by John Holbo on June 14, 2008

In Plato’s Symposium, Alcibiades compares Socrates to ‘those busts of Silenus you’ll find in any shop in town’. You ‘split them down the middle’ and figures of gods are inside.

Obviously this is going to be something like a Russian nesting doll. Maybe exactly like one. I have seen a lot of Greek art and artifacts. I’ve seen, for example, drinking cups that are ugly Silenus on one side, beautiful Dionysus on the other. But I’ve never seen an ancient Greek Silenus nesting doll. Have you? What, exactly, were they like? Which gods were inside? Surely just Dionysus. If they were available in every shop, at least a few should have survived. Popular craft forms don’t usually just blink out of existence. They evolve down the centuries So where can I see one?



stuart 06.14.08 at 2:20 am

The second quote from this philosophers wikipedia article seems to have a bit more detail.


John Holbo 06.14.08 at 2:31 am

Thanks! If you had to crack them like a piggy bank, that would tend to (though not fully) explain why we don’t still see them around. I will have to check that out. I hope I don’t find that this is based entirely on speculation from one passage in “Symposium”.


John Emerson 06.14.08 at 2:50 am

Substantific marrow is what they had inside.


Jon H 06.14.08 at 5:42 am

“If you had to crack them like a piggy bank, that would tend to (though not fully) explain why we don’t still see them around.”

Maybe cheaper ones were made more like piñatas, with materials that wouldn’t last.

I guess the key is the method of use of the Silenus figure – was it destructively opened and disposed of? Smashed? Or like a Russian doll, was it made so you could restore it to the original configuration?

If it was the Greek equivalent of a Christmas cracker or piñata, then it would make sense for them to be rather scarce. The impulse of anyone who found an intact one might be to break it open, especially if sometimes they contained a figure made of valuable materials.


abb1 06.14.08 at 9:47 am

Expensive version of a fortune cookie.


Gene O'Grady 06.14.08 at 1:51 pm

Dover in his commentary on the Symposium says that it was perhaps a temporary fashion in late 5th century Athens. No examples survive and there are no other literary references outside of late sources that are derivative of the Symposium passage.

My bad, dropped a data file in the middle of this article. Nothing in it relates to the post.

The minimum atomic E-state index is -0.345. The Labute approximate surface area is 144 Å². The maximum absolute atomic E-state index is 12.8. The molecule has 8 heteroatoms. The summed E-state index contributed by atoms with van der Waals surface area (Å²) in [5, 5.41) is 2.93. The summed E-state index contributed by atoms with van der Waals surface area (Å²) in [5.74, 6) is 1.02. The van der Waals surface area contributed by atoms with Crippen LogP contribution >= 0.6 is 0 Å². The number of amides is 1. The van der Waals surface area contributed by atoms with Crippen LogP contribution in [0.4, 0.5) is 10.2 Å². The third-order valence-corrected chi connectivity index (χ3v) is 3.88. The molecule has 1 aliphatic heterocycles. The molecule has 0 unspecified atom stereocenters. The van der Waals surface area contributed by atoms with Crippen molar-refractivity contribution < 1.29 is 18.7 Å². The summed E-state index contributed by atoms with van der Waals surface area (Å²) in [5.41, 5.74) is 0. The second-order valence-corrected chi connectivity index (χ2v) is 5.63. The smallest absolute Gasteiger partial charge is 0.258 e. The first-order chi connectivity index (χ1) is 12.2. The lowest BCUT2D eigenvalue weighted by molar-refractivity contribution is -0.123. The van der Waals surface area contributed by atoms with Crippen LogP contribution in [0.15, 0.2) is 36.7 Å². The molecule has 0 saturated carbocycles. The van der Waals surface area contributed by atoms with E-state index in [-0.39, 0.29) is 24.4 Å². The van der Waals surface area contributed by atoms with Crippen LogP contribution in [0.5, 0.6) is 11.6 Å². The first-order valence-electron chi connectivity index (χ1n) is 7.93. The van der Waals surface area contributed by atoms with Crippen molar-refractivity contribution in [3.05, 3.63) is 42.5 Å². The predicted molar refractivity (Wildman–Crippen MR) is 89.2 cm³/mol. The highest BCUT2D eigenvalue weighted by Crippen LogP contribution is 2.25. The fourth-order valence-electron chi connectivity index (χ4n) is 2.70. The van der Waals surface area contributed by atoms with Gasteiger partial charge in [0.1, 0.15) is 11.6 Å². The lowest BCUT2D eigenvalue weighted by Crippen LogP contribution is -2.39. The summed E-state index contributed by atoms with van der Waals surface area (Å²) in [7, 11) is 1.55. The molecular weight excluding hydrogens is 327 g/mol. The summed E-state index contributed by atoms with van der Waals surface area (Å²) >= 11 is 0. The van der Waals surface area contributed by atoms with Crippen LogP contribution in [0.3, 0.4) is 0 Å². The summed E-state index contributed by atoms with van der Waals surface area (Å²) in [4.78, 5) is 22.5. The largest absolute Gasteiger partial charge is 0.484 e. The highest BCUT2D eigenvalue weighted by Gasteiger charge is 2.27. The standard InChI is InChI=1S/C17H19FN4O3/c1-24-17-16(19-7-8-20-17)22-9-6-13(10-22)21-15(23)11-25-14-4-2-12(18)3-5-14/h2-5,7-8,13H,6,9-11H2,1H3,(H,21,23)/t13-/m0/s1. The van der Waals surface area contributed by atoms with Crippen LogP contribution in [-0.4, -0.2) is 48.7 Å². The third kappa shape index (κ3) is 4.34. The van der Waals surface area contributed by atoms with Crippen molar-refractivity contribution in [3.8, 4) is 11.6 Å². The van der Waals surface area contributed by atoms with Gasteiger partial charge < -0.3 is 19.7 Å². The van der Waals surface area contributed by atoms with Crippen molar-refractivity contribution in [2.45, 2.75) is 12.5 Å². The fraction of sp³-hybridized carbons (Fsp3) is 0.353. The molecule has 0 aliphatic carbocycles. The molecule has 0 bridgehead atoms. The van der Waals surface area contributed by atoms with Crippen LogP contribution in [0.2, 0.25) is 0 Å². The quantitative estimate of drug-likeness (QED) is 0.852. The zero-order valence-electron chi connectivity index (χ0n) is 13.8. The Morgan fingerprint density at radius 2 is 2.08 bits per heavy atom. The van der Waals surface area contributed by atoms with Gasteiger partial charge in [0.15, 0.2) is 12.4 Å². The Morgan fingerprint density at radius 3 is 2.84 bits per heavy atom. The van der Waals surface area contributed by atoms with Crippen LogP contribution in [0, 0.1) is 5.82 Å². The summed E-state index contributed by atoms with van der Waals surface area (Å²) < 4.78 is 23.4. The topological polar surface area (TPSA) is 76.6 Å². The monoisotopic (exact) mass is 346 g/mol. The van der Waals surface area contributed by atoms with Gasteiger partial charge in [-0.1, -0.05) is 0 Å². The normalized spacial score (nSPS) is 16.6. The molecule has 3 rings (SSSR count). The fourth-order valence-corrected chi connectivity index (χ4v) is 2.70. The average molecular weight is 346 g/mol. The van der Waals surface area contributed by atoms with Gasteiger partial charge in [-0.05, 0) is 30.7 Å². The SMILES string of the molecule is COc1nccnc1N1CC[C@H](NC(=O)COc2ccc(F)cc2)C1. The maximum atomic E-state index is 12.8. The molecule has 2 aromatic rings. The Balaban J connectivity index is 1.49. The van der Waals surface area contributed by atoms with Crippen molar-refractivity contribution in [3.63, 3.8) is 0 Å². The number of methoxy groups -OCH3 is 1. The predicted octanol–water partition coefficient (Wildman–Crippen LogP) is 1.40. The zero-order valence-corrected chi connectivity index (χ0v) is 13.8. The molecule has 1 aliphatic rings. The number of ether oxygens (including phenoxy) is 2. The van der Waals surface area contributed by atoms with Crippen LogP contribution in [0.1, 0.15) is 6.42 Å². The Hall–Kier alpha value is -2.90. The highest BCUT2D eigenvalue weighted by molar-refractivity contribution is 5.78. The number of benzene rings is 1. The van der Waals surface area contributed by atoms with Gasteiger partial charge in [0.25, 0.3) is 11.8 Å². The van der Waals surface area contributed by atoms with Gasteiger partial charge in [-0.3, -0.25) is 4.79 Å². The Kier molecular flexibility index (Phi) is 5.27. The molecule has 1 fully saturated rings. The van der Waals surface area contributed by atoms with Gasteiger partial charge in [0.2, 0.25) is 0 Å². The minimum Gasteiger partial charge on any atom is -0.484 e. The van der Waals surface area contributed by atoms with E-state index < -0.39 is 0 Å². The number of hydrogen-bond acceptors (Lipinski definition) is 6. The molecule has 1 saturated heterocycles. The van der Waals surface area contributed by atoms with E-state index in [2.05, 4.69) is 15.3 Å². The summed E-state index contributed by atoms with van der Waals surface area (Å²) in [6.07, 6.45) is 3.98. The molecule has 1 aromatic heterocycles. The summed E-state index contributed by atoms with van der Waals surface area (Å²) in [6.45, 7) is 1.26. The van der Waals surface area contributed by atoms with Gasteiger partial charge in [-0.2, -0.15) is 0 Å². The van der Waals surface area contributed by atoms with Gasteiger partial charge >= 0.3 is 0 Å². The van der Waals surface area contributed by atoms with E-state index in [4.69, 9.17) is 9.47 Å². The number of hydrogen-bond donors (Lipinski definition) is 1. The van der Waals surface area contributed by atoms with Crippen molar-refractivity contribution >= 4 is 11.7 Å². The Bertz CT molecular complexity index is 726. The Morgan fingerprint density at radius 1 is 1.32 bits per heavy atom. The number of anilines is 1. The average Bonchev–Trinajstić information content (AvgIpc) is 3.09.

richard 06.14.08 at 1:52 pm

If it was the Greek equivalent of a Christmas cracker or piñata, then it would make sense for them to be rather scarce.

…and worst of all, if any survived they’d now be too valuable to open. Sure, you might be able to x-ray them, but the likelihood is that this hasn’t been done. Intriguing.


Gene O'Grady 06.14.08 at 2:05 pm

If they survived, and I’ll take Dover’s word that they don’t, there probably wouldn’t be a problem with opening them, given that they seem not to have been grave goods, because they’d be in pieces anyhow.


John Holbo 06.14.08 at 3:36 pm

Thanks for all the info. Belle and I had a good laugh over the idea of these busts as X-Mas Crackers because it would make Alcibiades speech so hilarious. “At first I thought this man was crude and coarse. Now I appreciate that Socrates is like an X-Mas cracker bursting with golden divinities. Like … a paper crown! And … a joke that isn’t funny!”


John Quiggin 06.15.08 at 5:00 am

A little off-topic, but I wondered if anyone had any thoughts on this statement by Jonathan Barnes from a recent LRB (paywalled), which I am utterly unqualified to assess “the Timaeus is a dismal commixture of pseudo-science and cod philosophy (and it is written in disgusting Greek).”


Benquo 06.15.08 at 2:09 pm

Plato probably agreed with Barnes. It’s significant that 1) Timaeus, not Socrates, narrates the cosmology in the Timaeus, and 2) that it’s described as a “likely story,” rather than certain truth.